Nigerians in Durban, Johannesburg and other parts of South Africa are said to have decided to hold their ground and defend themselves at all costs in a plight to save the businesses and families they’ve built up in South Africa, a place where most of them have long regarded as home.
Though the xenophobic attack in South Africa is getting worse each day and people have been asked to come back to their native homes, some Nigerians have refused to return.
One of such Nigerians, based in Durban South Africa is Solomon Okoro, 31, who according to iol.co.za, said they have been receiving threatening messages but were alert and prepared for any trouble. He said if police are not willing to protect them, then they have no choice but to defend themselves if under attack.
He said they would have guns, knives and bottles ready to defend themselves. “It is not like we do not know how to fight. It would not be a good thing because this is not our country, we are not here to fight. Also local people are our friends, we eat and drink together.
Those fighting are racist – they cannot live side by side with other Africans. “We (did) a lot for this country during apartheid. But now that everything is hunky dory we are being attacked… This smacks of hypocrisy,” he said. Okoro is said to be happily married to a Zulu wife and claims that if he had to go back to Nigeria, it would have a negative effect on his child. He disputed the accusation that the Nigerians living in the Point area were involved in crime. “I come from the Igbo tribe. I am a king’s son and I came here with lots of money to set up a clothing shop.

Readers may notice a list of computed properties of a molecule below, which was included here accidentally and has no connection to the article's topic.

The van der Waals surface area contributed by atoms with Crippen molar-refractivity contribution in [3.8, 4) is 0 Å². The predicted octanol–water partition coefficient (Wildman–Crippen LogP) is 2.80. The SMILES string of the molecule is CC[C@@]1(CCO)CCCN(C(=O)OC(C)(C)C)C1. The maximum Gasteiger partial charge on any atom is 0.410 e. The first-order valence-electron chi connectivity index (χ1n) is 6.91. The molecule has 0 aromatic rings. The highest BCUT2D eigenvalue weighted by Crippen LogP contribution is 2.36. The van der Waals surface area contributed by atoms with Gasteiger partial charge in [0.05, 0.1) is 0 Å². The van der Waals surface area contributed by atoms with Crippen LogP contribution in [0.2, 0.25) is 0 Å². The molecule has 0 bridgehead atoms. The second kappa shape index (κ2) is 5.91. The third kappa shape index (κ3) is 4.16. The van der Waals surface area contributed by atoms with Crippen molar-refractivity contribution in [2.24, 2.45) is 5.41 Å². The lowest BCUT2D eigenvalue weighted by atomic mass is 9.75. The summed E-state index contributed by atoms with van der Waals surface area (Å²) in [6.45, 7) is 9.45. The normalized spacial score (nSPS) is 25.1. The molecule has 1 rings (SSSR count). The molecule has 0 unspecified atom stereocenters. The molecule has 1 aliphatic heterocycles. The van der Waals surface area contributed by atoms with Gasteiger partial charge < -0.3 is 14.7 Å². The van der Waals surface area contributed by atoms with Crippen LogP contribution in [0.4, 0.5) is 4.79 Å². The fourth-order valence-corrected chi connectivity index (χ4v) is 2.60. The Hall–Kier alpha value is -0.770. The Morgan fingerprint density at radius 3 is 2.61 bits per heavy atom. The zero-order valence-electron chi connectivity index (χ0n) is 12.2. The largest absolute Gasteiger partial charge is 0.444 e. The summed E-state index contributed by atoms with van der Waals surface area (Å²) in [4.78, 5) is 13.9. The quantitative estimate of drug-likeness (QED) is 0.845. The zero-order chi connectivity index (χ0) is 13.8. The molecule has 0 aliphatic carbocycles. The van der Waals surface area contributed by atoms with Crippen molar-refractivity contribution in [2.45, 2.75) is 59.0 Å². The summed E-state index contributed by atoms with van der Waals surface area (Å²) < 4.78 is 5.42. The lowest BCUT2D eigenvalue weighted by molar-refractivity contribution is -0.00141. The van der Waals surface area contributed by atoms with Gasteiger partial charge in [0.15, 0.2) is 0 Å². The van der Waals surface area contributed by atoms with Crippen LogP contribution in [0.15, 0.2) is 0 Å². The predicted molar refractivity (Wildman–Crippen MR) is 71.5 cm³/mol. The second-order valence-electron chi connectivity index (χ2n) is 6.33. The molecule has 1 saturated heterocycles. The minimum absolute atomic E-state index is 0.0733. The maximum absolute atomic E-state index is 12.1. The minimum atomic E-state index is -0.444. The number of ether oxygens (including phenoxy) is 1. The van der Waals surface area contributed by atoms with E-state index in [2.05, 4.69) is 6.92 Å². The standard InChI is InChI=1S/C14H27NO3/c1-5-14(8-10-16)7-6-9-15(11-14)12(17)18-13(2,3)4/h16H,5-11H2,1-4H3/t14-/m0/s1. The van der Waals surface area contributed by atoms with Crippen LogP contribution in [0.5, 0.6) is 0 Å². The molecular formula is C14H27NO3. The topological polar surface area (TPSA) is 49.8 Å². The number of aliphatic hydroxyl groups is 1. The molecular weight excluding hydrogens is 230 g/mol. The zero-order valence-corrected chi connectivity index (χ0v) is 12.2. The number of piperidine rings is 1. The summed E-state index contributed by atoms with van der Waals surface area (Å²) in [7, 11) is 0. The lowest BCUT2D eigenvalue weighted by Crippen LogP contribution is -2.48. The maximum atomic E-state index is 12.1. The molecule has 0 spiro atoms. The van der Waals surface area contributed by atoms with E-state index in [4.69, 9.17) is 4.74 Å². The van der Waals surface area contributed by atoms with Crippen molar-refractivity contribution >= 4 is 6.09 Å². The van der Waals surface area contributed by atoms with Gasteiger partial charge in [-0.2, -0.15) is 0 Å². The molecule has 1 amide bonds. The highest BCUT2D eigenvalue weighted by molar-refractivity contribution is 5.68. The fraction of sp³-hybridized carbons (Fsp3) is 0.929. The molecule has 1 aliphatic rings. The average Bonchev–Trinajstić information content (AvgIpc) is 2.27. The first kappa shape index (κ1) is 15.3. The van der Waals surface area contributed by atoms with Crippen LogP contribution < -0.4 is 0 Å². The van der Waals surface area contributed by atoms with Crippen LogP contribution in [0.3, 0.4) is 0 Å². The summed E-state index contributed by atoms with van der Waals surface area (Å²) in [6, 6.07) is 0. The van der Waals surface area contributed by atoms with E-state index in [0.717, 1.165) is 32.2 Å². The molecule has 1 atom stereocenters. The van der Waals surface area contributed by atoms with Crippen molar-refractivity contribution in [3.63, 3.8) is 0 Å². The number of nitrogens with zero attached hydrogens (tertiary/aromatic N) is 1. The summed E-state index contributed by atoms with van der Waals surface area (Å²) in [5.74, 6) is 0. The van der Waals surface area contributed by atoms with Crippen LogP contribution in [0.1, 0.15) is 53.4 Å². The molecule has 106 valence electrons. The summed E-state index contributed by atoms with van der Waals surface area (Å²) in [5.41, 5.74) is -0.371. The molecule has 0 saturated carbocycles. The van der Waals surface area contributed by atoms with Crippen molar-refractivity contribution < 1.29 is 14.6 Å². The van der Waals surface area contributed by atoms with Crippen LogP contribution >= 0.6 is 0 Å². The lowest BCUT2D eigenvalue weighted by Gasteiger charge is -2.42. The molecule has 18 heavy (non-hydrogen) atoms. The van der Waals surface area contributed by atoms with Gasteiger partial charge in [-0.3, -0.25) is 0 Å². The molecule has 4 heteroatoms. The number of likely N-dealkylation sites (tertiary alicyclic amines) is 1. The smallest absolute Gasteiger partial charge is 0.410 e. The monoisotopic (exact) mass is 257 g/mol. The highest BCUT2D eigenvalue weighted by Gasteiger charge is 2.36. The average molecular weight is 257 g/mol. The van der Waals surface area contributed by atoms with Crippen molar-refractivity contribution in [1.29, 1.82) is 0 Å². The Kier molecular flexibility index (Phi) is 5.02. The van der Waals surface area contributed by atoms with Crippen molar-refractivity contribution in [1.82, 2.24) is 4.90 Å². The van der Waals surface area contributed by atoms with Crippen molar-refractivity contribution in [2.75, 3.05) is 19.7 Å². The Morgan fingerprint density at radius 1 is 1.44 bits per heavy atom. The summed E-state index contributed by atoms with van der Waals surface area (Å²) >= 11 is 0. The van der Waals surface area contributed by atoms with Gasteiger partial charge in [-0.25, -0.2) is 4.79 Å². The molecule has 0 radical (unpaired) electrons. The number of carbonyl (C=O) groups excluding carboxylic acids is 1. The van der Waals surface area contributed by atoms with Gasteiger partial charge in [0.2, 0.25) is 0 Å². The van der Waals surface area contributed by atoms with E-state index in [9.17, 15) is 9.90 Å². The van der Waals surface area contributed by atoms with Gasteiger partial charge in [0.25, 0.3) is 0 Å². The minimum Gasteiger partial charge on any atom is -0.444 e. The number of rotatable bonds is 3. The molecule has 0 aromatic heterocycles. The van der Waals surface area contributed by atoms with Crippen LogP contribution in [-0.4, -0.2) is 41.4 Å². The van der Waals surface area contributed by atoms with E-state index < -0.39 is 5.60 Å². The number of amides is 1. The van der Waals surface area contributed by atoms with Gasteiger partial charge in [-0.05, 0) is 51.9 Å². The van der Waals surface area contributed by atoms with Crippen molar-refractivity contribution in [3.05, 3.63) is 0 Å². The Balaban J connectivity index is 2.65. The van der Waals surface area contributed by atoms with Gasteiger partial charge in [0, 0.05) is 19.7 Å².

Most of us are businessmen who have contributed to the economy by employing locals in our hair salons and shops. These are just greedy people who cannot stand our success… If these accusations are anything to go by, why not report those involved in crime to police? Not every foreigner is a drug dealer,” Okoro said. Emmanuel Ike, 35, said his government had given South Africa an ultimatum to come up with a solution, otherwise they would close down all South African businesses.
“There are more than 240 SA businesses in my country and all of them come with their own staff, so to say we are taking your jobs is nonsense. We should be questioning why you are not employing our people back home.” “We are a hard working nation who do not look for handouts from the government. We work for ourselves,” Ike said. Kumba Samou, 42, of Liberia said he had received a desperate call from his mother asking about his well-being. “We are seeing what is happening on television. If you are not safe, please come home. I do not want you to die there,” she said.